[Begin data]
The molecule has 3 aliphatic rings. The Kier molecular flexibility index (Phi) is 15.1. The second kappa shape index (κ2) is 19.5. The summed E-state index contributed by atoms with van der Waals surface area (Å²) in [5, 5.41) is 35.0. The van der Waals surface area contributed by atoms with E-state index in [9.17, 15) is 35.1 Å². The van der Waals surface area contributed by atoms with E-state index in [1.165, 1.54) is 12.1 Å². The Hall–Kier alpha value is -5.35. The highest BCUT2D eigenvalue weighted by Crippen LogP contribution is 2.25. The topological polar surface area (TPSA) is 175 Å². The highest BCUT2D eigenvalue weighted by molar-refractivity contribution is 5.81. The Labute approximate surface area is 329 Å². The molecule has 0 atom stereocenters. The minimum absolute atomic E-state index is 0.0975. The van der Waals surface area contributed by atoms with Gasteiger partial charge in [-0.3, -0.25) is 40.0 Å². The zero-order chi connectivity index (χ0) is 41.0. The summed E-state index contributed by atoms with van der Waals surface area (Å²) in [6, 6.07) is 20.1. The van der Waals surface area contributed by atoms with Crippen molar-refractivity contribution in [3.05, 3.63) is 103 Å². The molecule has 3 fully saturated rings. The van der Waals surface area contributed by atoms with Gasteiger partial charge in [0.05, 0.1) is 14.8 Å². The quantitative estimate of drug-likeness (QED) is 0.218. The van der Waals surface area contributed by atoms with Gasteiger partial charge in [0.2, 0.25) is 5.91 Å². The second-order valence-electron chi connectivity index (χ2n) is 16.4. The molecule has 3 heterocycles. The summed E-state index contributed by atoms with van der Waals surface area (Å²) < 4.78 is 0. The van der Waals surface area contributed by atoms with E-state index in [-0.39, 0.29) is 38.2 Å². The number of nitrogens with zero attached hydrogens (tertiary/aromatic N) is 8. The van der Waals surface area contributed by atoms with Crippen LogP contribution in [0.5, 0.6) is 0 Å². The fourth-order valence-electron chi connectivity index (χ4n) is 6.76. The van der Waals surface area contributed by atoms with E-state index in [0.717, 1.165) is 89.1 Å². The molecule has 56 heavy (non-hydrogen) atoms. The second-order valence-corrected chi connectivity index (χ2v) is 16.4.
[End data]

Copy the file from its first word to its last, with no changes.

The molecule has 3 aliphatic rings. The Kier molecular flexibility index (Phi) is 15.1. The second kappa shape index (κ2) is 19.5. The summed E-state index contributed by atoms with van der Waals surface area (Å²) in [5, 5.41) is 35.0. The van der Waals surface area contributed by atoms with E-state index in [9.17, 15) is 35.1 Å². The van der Waals surface area contributed by atoms with E-state index in [1.165, 1.54) is 12.1 Å². The Hall–Kier alpha value is -5.35. The highest BCUT2D eigenvalue weighted by Crippen LogP contribution is 2.25. The topological polar surface area (TPSA) is 175 Å². The highest BCUT2D eigenvalue weighted by molar-refractivity contribution is 5.81. The Labute approximate surface area is 329 Å². The molecule has 0 atom stereocenters. The minimum absolute atomic E-state index is 0.0975. The van der Waals surface area contributed by atoms with Gasteiger partial charge in [-0.3, -0.25) is 40.0 Å². The zero-order chi connectivity index (χ0) is 41.0. The summed E-state index contributed by atoms with van der Waals surface area (Å²) in [6, 6.07) is 20.1. The van der Waals surface area contributed by atoms with Crippen molar-refractivity contribution in [3.05, 3.63) is 103 Å². The molecule has 3 fully saturated rings. The van der Waals surface area contributed by atoms with Gasteiger partial charge in [0.05, 0.1) is 14.8 Å². The quantitative estimate of drug-likeness (QED) is 0.218. The van der Waals surface area contributed by atoms with Gasteiger partial charge in [0.2, 0.25) is 5.91 Å². The second-order valence-electron chi connectivity index (χ2n) is 16.4. The molecule has 3 heterocycles. The summed E-state index contributed by atoms with van der Waals surface area (Å²) < 4.78 is 0. The van der Waals surface area contributed by atoms with E-state index in [-0.39, 0.29) is 38.2 Å². The number of nitrogens with zero attached hydrogens (tertiary/aromatic N) is 8. The van der Waals surface area contributed by atoms with Crippen LogP contribution in [0.5, 0.6) is 0 Å². The fourth-order valence-electron chi connectivity index (χ4n) is 6.76. The van der Waals surface area contributed by atoms with E-state index in [0.717, 1.165) is 89.1 Å². The molecule has 56 heavy (non-hydrogen) atoms. The second-order valence-corrected chi connectivity index (χ2v) is 16.4.